How can I file a Canadian income tax return?
The IESS office hosts free Income Tax Clinics in March and April every year for UVic international degree program students.
In 2013, the clinics will take place at the IESS office, located in University Centre Building A205, from 10:00am to 1:00pm on March 12, 14, 26 and 28 and April 2, 4, 9 and 11.
Registration is not required for these clinics. Students will be helped in order of arrival. Choose the date that works best for your schedule, and be prepared to stay for approximately one hour. We will review and collect your documents and ask you to complete some forms. The process will go much better and faster for students who bring the following items (if applicable):
- UVic student card
- Passport and study permit
- Social Insurance Number (SIN) or Individual Tax Number (ITN)
- All T2202A slips for education expenses (You can print your UVic T2202A slips from My Page.)
- All T4 slips for employment income (Contact your employer if you worked in Canada and did not receive a T4 slip.)
- All T4A slips for scholarships, bursaries, research grants, etc. (You can print your UVic T4A slips from My Page)
- All T5 slips for investment income (Contact your financial institution if you earned investment income in Canada and did not receive a T5 slip.)
- Child care expense receipts and/or children's fitness and art activity receipts
- Charitable donation receipts
- Last year’s Notice of Assessment or Reassessment
After the clinic, we will pass your documents and forms over to a trained volunteer who will complete your income tax return. We will notify you by email when your income tax return is complete, and you will need to visit the IESS office to retrieve your documents. This process will take up to three weeks.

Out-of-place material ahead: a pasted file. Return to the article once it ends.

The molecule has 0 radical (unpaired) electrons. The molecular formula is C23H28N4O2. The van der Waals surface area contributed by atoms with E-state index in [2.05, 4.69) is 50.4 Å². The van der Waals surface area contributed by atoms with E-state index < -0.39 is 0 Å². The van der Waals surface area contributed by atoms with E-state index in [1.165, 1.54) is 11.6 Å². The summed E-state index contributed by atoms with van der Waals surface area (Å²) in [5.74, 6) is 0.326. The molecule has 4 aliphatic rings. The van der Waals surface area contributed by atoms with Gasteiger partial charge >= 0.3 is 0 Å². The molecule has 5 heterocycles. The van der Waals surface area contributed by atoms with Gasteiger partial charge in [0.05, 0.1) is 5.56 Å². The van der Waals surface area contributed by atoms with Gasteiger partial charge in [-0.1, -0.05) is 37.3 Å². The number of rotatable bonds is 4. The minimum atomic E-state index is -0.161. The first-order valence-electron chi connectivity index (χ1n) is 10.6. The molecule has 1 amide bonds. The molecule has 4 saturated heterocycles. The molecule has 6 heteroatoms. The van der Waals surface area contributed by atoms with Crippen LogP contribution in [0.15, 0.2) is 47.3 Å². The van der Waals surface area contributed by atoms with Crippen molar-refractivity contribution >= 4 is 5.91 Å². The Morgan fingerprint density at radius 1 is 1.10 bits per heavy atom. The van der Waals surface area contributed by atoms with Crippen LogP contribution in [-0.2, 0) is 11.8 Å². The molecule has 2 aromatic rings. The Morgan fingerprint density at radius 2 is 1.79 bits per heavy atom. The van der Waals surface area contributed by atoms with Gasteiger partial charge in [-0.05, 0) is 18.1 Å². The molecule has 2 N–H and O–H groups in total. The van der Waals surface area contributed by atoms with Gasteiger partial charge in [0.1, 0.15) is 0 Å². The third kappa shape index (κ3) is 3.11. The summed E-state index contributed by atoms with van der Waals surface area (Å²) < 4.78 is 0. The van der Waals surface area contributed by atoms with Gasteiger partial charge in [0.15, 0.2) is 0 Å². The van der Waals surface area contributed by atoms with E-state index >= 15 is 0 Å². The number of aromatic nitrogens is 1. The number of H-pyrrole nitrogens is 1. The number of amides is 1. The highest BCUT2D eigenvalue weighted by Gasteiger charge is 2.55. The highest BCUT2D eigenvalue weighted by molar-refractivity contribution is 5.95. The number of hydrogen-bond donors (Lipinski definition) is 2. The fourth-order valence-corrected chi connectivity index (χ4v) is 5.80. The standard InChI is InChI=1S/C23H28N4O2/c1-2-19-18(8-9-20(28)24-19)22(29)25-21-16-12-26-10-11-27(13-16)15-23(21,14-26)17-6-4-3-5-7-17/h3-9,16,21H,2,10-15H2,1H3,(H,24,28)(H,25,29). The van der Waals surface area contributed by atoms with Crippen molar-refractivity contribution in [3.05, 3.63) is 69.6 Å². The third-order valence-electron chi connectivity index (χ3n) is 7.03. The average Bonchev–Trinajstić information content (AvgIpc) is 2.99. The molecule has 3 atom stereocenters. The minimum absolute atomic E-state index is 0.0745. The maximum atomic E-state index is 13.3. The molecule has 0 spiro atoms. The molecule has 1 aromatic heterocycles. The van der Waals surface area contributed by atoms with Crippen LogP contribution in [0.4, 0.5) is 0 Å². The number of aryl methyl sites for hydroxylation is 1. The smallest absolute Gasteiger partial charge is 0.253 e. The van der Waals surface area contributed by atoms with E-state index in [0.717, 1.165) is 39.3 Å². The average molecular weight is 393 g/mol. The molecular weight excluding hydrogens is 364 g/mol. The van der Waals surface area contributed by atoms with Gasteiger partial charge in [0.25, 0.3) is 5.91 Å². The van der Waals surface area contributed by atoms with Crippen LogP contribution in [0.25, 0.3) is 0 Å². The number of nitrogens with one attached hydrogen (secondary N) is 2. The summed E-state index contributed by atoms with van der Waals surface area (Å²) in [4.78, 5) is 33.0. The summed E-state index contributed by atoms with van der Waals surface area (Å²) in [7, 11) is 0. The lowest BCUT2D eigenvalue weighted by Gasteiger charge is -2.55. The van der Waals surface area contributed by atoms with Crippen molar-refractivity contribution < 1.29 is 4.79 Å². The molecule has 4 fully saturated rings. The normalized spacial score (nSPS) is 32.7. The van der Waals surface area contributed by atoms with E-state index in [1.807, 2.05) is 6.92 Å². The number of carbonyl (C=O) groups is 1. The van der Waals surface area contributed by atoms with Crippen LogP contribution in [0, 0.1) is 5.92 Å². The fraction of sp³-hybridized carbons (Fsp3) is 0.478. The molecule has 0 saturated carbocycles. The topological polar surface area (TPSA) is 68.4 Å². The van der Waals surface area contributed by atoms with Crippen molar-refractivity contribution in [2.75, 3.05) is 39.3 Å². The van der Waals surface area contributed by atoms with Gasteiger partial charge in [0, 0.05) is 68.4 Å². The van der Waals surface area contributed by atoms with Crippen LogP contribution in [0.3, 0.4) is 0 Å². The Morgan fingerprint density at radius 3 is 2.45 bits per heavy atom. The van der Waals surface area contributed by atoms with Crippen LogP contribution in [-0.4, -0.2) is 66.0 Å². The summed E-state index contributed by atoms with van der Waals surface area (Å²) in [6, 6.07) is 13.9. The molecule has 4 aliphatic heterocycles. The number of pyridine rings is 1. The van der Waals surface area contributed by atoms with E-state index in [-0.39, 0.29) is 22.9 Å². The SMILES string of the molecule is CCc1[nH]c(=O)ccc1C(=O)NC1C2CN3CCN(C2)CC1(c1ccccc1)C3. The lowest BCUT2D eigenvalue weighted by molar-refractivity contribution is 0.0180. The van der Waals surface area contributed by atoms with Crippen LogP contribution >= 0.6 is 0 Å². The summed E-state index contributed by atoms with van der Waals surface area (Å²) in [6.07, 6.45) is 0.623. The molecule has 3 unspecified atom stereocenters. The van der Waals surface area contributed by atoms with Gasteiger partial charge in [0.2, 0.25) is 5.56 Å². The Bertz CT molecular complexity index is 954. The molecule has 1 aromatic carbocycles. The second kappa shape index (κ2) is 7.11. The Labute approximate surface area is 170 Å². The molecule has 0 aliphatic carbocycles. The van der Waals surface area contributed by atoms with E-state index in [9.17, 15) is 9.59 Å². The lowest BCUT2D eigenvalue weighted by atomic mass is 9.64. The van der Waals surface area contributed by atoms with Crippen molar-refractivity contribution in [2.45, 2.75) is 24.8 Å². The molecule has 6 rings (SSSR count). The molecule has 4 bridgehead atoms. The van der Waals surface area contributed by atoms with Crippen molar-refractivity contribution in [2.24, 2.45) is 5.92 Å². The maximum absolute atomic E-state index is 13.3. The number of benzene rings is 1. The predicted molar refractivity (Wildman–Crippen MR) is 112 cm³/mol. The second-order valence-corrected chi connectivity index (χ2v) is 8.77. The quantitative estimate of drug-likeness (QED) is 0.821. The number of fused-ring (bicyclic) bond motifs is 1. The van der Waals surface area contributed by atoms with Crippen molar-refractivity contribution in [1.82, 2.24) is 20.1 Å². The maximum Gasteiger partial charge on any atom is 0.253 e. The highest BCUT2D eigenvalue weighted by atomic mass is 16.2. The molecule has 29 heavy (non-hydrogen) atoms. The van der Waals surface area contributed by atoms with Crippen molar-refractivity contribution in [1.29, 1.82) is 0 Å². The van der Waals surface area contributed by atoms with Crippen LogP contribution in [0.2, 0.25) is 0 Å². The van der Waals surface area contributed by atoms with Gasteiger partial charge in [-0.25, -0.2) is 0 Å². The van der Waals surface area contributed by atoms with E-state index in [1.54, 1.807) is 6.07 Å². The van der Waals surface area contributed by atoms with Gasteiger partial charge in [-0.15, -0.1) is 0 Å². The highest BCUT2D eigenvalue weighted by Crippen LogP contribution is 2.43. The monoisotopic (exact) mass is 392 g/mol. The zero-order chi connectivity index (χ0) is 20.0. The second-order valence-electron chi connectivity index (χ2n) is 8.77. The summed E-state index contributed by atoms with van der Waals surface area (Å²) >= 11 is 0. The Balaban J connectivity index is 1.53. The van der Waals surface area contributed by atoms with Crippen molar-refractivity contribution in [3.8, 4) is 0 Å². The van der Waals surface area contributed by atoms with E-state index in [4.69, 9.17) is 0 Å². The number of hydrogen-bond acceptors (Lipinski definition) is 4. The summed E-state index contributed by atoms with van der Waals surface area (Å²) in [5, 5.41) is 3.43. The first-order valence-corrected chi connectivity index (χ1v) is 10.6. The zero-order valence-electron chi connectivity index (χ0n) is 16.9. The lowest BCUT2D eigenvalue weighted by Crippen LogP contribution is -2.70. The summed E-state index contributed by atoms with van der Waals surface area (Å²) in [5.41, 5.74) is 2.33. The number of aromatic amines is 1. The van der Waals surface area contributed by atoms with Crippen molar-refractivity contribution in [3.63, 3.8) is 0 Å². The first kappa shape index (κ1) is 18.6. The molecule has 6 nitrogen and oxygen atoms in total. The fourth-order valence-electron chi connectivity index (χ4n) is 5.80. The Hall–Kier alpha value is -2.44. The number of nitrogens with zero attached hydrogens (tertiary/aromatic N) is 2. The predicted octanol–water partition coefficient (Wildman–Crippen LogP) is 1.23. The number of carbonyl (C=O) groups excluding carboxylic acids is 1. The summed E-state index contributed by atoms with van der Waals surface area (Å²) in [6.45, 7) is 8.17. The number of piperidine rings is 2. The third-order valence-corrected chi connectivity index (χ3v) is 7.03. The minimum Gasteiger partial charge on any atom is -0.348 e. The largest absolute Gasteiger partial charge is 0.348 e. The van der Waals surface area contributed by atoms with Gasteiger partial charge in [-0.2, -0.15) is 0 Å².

Please note that the IESS Income Tax Clinics are for students who have low income and simple tax situations.
The maximum annual income levels are as follows:
Single person up to $30,000
Couple up to $40,000
One adult with one child up to $35,000
Complex tax situations that are NOT eligible include income tax returns for:
short-term international students - exchange students, visiting students and visiting research students,
individuals who earn foreign employment income,
individuals who own property,
individuals who report capital gains or losses,
individuals who report employment expenses, moving expenses or rental income and expenses, and
individuals who file for bankruptcy.
The deadline for filing a Canadian income tax return for the previous calendar year is April 30, but there is no penalty for filing after the deadline if you do not owe taxes, and it is very unlikely that an international student would owe taxes. If you are not eligible to attend due to high income or a complex tax situation, we recommend paying a tax professional to prepare your income tax return.
How can I find out more about income tax issues in Canada?
Visit the Canada Revenue Agency website.